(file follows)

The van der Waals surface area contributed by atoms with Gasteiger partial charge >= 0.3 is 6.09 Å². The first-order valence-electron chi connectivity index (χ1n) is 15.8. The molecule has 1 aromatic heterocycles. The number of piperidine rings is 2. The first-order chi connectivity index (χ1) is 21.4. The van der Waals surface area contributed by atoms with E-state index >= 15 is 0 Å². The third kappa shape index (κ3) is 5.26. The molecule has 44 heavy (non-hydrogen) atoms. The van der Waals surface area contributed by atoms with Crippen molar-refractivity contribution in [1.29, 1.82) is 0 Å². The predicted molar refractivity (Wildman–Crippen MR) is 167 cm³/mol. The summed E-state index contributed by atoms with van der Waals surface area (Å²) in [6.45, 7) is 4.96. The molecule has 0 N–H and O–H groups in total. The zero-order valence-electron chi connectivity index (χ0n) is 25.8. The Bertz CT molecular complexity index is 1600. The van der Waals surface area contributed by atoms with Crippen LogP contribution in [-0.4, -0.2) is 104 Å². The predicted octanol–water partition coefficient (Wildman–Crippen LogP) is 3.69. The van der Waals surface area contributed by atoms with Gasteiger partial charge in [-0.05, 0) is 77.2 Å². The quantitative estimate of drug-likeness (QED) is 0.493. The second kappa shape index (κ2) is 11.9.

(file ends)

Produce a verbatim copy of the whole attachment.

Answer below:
The van der Waals surface area contributed by atoms with Gasteiger partial charge >= 0.3 is 6.09 Å². The first-order valence-electron chi connectivity index (χ1n) is 15.8. The molecule has 1 aromatic heterocycles. The number of piperidine rings is 2. The first-order chi connectivity index (χ1) is 21.4. The van der Waals surface area contributed by atoms with E-state index >= 15 is 0 Å². The third kappa shape index (κ3) is 5.26. The molecule has 44 heavy (non-hydrogen) atoms. The van der Waals surface area contributed by atoms with Crippen molar-refractivity contribution in [1.29, 1.82) is 0 Å². The predicted molar refractivity (Wildman–Crippen MR) is 167 cm³/mol. The summed E-state index contributed by atoms with van der Waals surface area (Å²) in [6.45, 7) is 4.96. The molecule has 0 N–H and O–H groups in total. The zero-order valence-electron chi connectivity index (χ0n) is 25.8. The Bertz CT molecular complexity index is 1600. The van der Waals surface area contributed by atoms with Crippen LogP contribution in [-0.4, -0.2) is 104 Å². The predicted octanol–water partition coefficient (Wildman–Crippen LogP) is 3.69. The van der Waals surface area contributed by atoms with Gasteiger partial charge in [-0.05, 0) is 77.2 Å². The quantitative estimate of drug-likeness (QED) is 0.493. The second kappa shape index (κ2) is 11.9.